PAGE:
In order to qualify, the following criteria must be met:

The applicant must have been physically present in the United States as an LPR for an uninterrupted period of at least one year prior to working abroad.

The application may be filed either before or after the applicant’s employment begins, but before the applicant has been abroad for a continuous period of one year. [20] See 8 CFR 316.5(d).

In addition, the applicant must have been:

Employed with or under contract with the U.S. government or an American institution of research [21] See 8 CFR 316.20. See www.uscis.gov/AIR for lists of recognized organizations. recognized as such by the Attorney General;

Employed by an American firm or corporation engaged in the development of U.S. foreign trade and commerce, or a subsidiary thereof if more than 50 percent of its stock is owned by an American firm or corporation; or

Employed by a public international organization of which the United States is a member by a treaty or statute and by which the applicant was not employed until after becoming an LPR. [22] See INA 316(b). See 8 CFR 316.20.

The applicant’s spouse and dependent unmarried sons and daughters are also entitled to such benefits during the period when they were residing abroad as dependent members of the principal applicant’s household. The application’s approval notice will include the applicant and any dependent family members who were also granted the benefit.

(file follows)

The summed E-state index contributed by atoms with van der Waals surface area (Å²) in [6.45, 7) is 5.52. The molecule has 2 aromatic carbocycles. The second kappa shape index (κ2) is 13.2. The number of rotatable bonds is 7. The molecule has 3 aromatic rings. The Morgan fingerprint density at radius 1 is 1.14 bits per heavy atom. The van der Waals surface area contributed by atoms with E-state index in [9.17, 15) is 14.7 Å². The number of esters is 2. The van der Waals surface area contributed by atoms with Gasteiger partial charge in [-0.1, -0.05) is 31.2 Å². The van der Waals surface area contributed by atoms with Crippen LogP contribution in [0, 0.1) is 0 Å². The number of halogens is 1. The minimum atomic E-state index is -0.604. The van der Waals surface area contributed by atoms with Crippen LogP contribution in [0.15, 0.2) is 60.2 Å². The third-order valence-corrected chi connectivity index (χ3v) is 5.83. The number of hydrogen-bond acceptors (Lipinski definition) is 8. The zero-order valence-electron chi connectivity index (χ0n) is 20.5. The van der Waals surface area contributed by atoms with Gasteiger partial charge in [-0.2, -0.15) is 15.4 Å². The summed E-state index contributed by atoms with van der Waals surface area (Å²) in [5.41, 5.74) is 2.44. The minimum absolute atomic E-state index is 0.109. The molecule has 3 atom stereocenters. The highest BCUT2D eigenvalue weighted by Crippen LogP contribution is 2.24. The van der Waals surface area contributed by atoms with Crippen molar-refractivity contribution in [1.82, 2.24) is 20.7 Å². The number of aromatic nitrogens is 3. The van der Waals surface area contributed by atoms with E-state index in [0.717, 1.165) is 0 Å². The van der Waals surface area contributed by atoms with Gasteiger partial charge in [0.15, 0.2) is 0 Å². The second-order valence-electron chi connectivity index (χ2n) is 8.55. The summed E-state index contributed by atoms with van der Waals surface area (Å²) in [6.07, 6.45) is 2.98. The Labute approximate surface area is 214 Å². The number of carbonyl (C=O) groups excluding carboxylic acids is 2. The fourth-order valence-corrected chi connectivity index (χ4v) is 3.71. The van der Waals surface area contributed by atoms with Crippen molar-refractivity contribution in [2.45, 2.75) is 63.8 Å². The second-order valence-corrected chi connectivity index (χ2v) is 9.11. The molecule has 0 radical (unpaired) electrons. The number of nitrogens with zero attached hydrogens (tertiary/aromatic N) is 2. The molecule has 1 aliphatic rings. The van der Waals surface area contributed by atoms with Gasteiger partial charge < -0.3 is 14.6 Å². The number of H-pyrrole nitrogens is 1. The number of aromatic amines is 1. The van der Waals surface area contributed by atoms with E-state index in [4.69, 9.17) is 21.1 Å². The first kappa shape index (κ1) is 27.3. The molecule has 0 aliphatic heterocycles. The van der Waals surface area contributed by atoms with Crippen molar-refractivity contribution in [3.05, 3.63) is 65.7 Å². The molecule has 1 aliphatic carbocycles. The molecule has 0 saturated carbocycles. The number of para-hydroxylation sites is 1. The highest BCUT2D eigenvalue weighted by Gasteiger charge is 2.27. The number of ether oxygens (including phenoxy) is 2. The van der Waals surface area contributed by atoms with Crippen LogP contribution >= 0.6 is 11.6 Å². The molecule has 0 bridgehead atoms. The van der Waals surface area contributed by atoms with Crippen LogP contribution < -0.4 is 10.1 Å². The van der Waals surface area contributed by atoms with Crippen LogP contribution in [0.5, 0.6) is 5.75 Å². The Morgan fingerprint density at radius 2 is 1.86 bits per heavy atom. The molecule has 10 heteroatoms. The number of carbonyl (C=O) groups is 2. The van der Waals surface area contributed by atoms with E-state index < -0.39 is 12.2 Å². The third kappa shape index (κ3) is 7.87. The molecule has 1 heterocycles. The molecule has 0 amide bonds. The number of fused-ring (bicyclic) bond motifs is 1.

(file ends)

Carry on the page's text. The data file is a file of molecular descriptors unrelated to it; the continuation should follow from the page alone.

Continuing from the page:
The approval of an application to preserve residence does not relieve an applicant (or any family members) from any applicable required period of physical presence, unless the applicant was employed by, or under contract with, the U.S. government. [23] See INA 316(c). See Chapter 5, Modifications and Exceptions to Continuous Residence and Physical Presence [12 USCIS-PM D.5].

In addition, the approval of an application to preserve residence does not guarantee that the applicant (or any family members) will not be found, upon returning to the United States, to have lost LPR status through abandonment. USCIS may find that an applicant who claimed special tax exemptions as a nonresident alien to have lost LPR status through abandonment. The applicant may overcome that presumption with acceptable evidence establishing that he or she did not abandon his or her LPR status. [24] See Matter of Huang, 19 I&N Dec. 749 (BIA 1988). In removal proceedings, the Department of Homeland Security bears the burden of proving abandonment by clear and convincing evidence. But if the probative evidence is sufficient to meet that standard of proof, approval of the application to preserve residence, by itself, would not preclude a finding of abandonment.